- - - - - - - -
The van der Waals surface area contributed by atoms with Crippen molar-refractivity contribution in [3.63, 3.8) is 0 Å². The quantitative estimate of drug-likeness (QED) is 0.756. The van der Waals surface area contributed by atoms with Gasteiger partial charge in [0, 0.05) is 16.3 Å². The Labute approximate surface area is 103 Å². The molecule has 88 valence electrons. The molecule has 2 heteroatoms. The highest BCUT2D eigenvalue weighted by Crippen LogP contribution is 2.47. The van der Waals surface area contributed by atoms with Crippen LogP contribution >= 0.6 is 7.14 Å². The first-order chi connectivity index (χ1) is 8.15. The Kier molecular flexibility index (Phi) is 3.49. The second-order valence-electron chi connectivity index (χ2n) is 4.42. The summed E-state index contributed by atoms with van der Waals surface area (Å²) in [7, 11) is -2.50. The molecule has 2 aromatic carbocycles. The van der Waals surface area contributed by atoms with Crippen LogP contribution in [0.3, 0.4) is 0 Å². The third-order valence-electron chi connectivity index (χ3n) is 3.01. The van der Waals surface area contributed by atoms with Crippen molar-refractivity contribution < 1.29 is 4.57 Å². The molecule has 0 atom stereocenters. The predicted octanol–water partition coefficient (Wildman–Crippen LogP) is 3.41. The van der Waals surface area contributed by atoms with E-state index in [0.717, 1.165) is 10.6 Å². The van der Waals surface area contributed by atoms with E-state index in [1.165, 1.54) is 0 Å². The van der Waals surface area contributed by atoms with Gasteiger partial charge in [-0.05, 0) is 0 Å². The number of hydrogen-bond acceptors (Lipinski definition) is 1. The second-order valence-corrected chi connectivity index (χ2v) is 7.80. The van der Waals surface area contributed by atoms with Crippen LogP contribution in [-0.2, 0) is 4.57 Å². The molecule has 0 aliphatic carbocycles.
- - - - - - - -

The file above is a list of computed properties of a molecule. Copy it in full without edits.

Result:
The van der Waals surface area contributed by atoms with Crippen molar-refractivity contribution in [3.63, 3.8) is 0 Å². The quantitative estimate of drug-likeness (QED) is 0.756. The van der Waals surface area contributed by atoms with Gasteiger partial charge in [0, 0.05) is 16.3 Å². The Labute approximate surface area is 103 Å². The molecule has 88 valence electrons. The molecule has 2 heteroatoms. The highest BCUT2D eigenvalue weighted by Crippen LogP contribution is 2.47. The van der Waals surface area contributed by atoms with Crippen LogP contribution >= 0.6 is 7.14 Å². The first-order chi connectivity index (χ1) is 8.15. The Kier molecular flexibility index (Phi) is 3.49. The second-order valence-electron chi connectivity index (χ2n) is 4.42. The summed E-state index contributed by atoms with van der Waals surface area (Å²) in [7, 11) is -2.50. The molecule has 2 aromatic carbocycles. The van der Waals surface area contributed by atoms with Crippen LogP contribution in [0.3, 0.4) is 0 Å². The third-order valence-electron chi connectivity index (χ3n) is 3.01. The van der Waals surface area contributed by atoms with Crippen molar-refractivity contribution < 1.29 is 4.57 Å². The molecule has 0 atom stereocenters. The predicted octanol–water partition coefficient (Wildman–Crippen LogP) is 3.41. The van der Waals surface area contributed by atoms with E-state index in [0.717, 1.165) is 10.6 Å². The van der Waals surface area contributed by atoms with E-state index in [1.165, 1.54) is 0 Å². The van der Waals surface area contributed by atoms with Gasteiger partial charge in [-0.05, 0) is 0 Å². The number of hydrogen-bond acceptors (Lipinski definition) is 1. The second-order valence-corrected chi connectivity index (χ2v) is 7.80. The van der Waals surface area contributed by atoms with Crippen LogP contribution in [-0.2, 0) is 4.57 Å². The molecule has 0 aliphatic carbocycles.